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Definition: Arunachal Pradesh from Philip's Encyclopedia

State of the eastern Himalayas in the far NE of India; the capital is Itanagar. Once a district of Assam, it was invaded by the Chinese in 1962, but returned to India the following year. It became a union territory in 1972, and the 24th state of India in 1986. Most of the state is mountainous forest and jungle. Its main products are coffee, rubber, fruit, spices, and rice. It is India's least densely populated state. Area: 81,426sq km (31,438sq mi). Pop. (2001) 1,091,117.

Summary Article: Arunachal Pradesh
From The Hutchinson Unabridged Encyclopedia with Atlas and Weather Guide

State of India, in the Himalayas on the borders of Tibet and Myanmar; area 83,578 sq km/33,270 sq mi; population (2001 est) 1,091,100 (including over 80 ethnic groups). Formerly part of the state of Assam, Arunachal Pradesh became a state of India in 1987. The main towns include Bomdila and Ziro, while its capital is Itanagar.

Its position south of China is strategically important, and it has been subject to repeated incursions from China. In the 1950s Chinese troops crossed the McMahon Line, which had been agreed as the frontier by Tibet and the UK in 1914, but not accepted by the Chinese. In 1962 there were further Chinese incursions.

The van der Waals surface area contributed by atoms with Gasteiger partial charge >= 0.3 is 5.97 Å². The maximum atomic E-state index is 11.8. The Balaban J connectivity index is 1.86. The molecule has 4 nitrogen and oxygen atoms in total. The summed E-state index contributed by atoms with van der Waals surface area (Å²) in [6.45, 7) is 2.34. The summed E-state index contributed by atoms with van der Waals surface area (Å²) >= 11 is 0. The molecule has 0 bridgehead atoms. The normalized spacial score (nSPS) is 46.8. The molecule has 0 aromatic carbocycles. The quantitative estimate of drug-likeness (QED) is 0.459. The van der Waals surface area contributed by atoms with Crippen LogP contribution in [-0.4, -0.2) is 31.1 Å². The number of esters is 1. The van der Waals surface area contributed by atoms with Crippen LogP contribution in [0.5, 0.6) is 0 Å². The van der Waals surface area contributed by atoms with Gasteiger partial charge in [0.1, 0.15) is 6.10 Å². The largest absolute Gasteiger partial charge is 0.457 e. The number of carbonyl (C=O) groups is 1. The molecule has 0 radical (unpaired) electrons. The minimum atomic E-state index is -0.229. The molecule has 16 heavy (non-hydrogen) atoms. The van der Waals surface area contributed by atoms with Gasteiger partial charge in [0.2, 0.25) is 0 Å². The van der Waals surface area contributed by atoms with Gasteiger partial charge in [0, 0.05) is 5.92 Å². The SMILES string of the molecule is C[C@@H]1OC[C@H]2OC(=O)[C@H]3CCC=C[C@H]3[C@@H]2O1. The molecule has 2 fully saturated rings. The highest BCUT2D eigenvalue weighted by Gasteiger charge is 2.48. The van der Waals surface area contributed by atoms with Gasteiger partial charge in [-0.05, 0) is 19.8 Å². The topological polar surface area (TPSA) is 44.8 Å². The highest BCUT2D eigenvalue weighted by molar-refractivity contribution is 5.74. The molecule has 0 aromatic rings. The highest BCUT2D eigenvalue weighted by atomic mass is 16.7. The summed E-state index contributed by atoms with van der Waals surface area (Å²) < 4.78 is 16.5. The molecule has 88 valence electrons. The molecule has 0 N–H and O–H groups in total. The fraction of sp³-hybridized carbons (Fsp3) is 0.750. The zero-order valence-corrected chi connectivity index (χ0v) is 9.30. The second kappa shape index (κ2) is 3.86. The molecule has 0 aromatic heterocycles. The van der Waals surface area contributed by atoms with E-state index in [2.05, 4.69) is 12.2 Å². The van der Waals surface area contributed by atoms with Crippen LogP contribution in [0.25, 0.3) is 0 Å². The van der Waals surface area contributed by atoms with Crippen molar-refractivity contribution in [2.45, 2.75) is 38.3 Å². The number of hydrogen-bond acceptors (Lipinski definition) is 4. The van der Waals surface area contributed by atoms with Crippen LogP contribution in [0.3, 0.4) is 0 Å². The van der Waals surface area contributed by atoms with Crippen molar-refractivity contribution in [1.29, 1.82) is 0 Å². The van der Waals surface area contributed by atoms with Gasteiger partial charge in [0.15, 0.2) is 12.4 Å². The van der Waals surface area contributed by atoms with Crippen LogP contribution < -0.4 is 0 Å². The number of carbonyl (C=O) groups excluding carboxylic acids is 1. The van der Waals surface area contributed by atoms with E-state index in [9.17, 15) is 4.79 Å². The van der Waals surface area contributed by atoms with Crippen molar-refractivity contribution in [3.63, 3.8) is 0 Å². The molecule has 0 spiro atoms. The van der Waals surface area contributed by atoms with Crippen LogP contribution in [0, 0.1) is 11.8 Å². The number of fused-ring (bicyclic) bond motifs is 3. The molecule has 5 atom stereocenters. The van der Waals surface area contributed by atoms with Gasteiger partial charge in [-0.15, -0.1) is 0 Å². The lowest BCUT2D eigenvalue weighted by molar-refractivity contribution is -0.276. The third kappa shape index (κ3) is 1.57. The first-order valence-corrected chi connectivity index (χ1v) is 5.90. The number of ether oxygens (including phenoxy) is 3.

Physical Stretching from the foothills of the Himalayas to their peaks, the state is largely forested, ranging from Alpine to sub-tropical conditions. The highest peaks lie along the border with Tibet, where Kangto reaches a height of 7,090 m/23,261 ft.

Features Its attractions include Parasuram Kund, a lake visited by pilgrims; Brahmaputra (or Siang) River, which flows north–south in a deeply cut valley; Tawang Monastery; and Namdapha National Park. The Buddhist Tawang Monastery, built at 3,000 m/9,800 ft, is the largest in India and the birthplace of the sixth Dalai Lama (see Dalai Lama, 14th Incarnation). It contains priceless manuscripts and treasures.

Industries The state's main industries are timber and coal mining. Because of the state's remoteness and rugged terrain, economic development has been limited by a poor transport network. There are no railways and few metalled roads, though their number is gradually being increased with support from the central government.

Agriculture Rice, coffee, spices, fruit, and rubber make up much of the state's agriculture.

Inhabitants The population is made up of a diverse range of Indo-Mongoloid tribes such as the Monpas and Khampti, including India's largest proportion of Buddhists. 50 different dialects are spoken.

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